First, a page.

Why Use Images in Blog Posts and Where to Find Them

While the text content is the most important component of a typical blog post, these days it's almost expected that posts will contain at least an image or two. Taking the time to select, place, and properly code your images will provide a better reader experience and add a little extra on-page SEO.


Why use blog images?

Eye Candy
Appealing images can help dress up a post, attract readers' attention to the copy, and encourage them to stick around to read the post.

Images can be used to break up long blocks of text and act as headings that direct the eye to the main points.

Graphics help illustrate a point and can provide or clarify data.

With the proper use of the alt tag and a keyword file name images can be optimized for search engines to add another on-page SEO element to your post.

Images provide another avenue for being listed in search results. This Google Webmaster Tools article provides tips on getting your images returned in search results.


Where to Find Images to Use in Blog Posts

If you have the time and talent you can create your own blog post images. With a digital camera, a decent eye, and an image editor you can shoot and use your own photographs. Or how about drawing and scanning few images or using a computer graphing or drawing program to make illustrations to accompany your text? Screen shots are a very informative addition to how-to posts. Another option is to turn a blog of text or list of words into a graphic using a word cloud generating service like Wordle.net.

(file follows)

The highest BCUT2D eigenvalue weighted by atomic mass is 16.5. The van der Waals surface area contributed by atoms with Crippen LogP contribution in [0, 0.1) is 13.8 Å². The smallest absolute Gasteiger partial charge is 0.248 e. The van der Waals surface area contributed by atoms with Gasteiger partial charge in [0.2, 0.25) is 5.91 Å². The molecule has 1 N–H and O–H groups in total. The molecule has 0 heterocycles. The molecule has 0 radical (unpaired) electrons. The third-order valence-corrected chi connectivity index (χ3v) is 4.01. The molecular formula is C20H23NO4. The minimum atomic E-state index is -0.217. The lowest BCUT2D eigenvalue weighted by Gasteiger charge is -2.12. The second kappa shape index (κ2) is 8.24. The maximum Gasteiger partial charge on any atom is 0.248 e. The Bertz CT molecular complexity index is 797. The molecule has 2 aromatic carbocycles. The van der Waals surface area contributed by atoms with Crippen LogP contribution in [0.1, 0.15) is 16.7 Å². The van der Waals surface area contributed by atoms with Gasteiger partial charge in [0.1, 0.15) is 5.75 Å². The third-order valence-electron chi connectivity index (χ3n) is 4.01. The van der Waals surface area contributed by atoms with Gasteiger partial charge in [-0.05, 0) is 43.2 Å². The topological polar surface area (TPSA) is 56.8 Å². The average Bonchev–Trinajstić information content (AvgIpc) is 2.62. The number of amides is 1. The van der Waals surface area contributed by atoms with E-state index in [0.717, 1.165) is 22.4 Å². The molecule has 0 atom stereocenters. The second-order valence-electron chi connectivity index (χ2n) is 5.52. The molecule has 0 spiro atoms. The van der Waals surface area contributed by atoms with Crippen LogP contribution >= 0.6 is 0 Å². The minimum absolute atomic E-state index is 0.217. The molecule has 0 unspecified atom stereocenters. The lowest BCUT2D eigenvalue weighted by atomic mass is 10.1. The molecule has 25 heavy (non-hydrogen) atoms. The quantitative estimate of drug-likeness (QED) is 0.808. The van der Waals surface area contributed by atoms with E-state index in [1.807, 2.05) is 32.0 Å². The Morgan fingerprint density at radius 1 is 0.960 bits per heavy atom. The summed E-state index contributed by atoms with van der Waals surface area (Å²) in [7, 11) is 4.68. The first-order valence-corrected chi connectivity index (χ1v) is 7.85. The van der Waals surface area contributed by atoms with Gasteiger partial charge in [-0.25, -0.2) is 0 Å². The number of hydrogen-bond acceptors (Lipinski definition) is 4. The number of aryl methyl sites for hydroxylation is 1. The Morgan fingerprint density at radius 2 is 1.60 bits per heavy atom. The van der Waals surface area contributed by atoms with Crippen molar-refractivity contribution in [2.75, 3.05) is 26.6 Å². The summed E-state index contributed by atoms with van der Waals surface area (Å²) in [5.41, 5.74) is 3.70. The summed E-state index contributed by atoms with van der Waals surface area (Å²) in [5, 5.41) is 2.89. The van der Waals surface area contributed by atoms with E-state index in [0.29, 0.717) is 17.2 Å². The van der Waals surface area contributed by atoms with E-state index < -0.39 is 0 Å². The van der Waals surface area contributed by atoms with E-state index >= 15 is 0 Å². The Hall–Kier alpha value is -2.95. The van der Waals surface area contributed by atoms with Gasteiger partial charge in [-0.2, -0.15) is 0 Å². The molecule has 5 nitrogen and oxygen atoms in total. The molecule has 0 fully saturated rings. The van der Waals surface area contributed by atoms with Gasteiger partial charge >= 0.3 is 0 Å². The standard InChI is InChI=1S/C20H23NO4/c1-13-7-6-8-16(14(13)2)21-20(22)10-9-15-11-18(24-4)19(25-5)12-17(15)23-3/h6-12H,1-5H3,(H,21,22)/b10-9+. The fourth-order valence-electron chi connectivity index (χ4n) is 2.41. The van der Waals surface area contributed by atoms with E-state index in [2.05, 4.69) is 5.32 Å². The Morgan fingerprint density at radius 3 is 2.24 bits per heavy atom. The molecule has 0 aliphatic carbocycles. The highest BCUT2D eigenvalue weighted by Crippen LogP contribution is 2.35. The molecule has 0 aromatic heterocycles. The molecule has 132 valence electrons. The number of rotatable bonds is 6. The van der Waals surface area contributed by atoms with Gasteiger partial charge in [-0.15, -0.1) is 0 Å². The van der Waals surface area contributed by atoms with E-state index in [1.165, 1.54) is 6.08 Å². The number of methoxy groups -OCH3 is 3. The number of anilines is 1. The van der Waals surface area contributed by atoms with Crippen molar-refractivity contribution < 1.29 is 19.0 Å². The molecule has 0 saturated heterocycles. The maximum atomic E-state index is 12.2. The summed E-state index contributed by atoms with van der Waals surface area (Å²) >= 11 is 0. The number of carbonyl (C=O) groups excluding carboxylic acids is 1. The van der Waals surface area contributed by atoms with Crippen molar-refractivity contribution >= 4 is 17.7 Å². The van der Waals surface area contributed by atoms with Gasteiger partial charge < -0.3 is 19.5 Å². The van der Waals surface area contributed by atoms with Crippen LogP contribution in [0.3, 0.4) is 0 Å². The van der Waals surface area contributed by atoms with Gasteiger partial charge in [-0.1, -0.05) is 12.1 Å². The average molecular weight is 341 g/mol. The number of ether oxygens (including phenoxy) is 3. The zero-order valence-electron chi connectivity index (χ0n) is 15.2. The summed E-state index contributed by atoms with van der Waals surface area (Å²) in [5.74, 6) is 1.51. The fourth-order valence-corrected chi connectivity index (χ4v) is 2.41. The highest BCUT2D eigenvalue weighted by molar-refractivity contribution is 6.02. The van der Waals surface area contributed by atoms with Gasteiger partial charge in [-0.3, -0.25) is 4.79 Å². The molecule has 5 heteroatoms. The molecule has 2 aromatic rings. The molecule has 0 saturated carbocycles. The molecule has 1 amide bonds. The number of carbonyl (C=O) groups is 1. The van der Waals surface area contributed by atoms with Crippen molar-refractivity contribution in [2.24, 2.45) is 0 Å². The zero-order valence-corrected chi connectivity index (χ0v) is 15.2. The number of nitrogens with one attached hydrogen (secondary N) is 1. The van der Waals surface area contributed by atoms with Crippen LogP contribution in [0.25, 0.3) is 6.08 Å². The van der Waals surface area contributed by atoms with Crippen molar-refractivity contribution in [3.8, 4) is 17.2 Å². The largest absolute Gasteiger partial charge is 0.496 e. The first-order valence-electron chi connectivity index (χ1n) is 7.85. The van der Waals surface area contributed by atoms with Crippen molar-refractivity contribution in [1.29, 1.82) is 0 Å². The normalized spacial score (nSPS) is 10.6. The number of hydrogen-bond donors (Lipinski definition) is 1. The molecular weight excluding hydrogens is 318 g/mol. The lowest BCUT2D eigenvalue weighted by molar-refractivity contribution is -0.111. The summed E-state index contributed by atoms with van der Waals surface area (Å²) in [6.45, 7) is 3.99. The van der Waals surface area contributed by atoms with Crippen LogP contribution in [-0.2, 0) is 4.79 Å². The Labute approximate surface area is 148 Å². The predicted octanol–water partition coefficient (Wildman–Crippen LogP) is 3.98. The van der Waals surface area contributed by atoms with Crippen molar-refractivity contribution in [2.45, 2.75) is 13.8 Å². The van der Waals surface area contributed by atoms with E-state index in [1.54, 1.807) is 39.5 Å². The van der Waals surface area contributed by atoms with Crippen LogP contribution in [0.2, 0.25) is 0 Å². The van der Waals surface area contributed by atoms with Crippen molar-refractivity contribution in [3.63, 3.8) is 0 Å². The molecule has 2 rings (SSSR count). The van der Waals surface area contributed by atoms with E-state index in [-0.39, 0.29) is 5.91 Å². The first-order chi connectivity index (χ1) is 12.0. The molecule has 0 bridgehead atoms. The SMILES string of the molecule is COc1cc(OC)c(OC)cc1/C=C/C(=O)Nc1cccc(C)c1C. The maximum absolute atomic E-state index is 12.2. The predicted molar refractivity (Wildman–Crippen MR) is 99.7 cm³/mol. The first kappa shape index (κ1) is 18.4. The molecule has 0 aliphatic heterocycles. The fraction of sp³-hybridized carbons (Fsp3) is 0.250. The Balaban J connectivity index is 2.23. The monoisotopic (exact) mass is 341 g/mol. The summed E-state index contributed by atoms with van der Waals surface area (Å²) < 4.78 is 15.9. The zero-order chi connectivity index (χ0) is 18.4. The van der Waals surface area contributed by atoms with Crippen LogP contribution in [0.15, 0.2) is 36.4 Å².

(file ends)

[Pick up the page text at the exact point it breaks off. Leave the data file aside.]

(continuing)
If like me, you lack the artistic ability to create your own blog images, you can use any of the free and inexpensive sources for quality photographs and artwork.

One of my favorite sources for free blog images is Flickr.com where a wide variety of images are made available through creative commons licenses. For an explanation of the different types of licenses and tips on searching Flickr for blog post images check out A Complete Guide to Finding and Using Incredible Flickr Images.

In Google images advanced search you can choose to search by image rights to find photographs that are available for personal and commercial reuse.


Other often recommended sources for free blog post images include FreeFoto.com and SXC.hu. You might also find images that are available because the copyright has expired, or that are in the public domain because they were created by a US federal government employee during the course of his or her work. And finally, if you come across a photograph that would be perfect for your post but isn't offered for reuse, contact the artist and ask permission to use it. You'll often get an enthusiastic yes response.

When using free image sources be sure to understand and comply with the licensing requirements. Often the terms of use require that you attribute the image to the artist and link back to the source.

If you don't find a suitable image through free sources, there are a number of affordable paid resources. istockPhoto.com is one of the more well-known sites, and my favorite resource for purchased images is Fotolia.com. Both offer pay-as-you-go and subscription services. Other paid sources include GettyImages.com, Veer.com, and 123rf.com.

The biggest problem I've have with using images in blog posts is that I tend to spend far too much time searching for that perfect photo, or sometimes I just get caught up in looking at great photographs. While it's beneficial to include images in your blog posts, don't let it consume too much of your time. I've now restricted myself to a specific time limit for finding the right image for a post, and when time is up I use what's good enough rather than continuing to search for perfection. And yes, it is still acceptable to make a text only blog post.

Whether they are your own or someone else's, including interesting photos and graphics in your blog posts can help attract and retain blog readers.

    "Of all of our inventions for mass communication, pictures still speak the most universally understood language." --Walt Disney

About the Author: Linda Stacy

Since 2002, Linda Stacy has been helping direct sales consultants market their opportunities online. She also writes about PLR sources.


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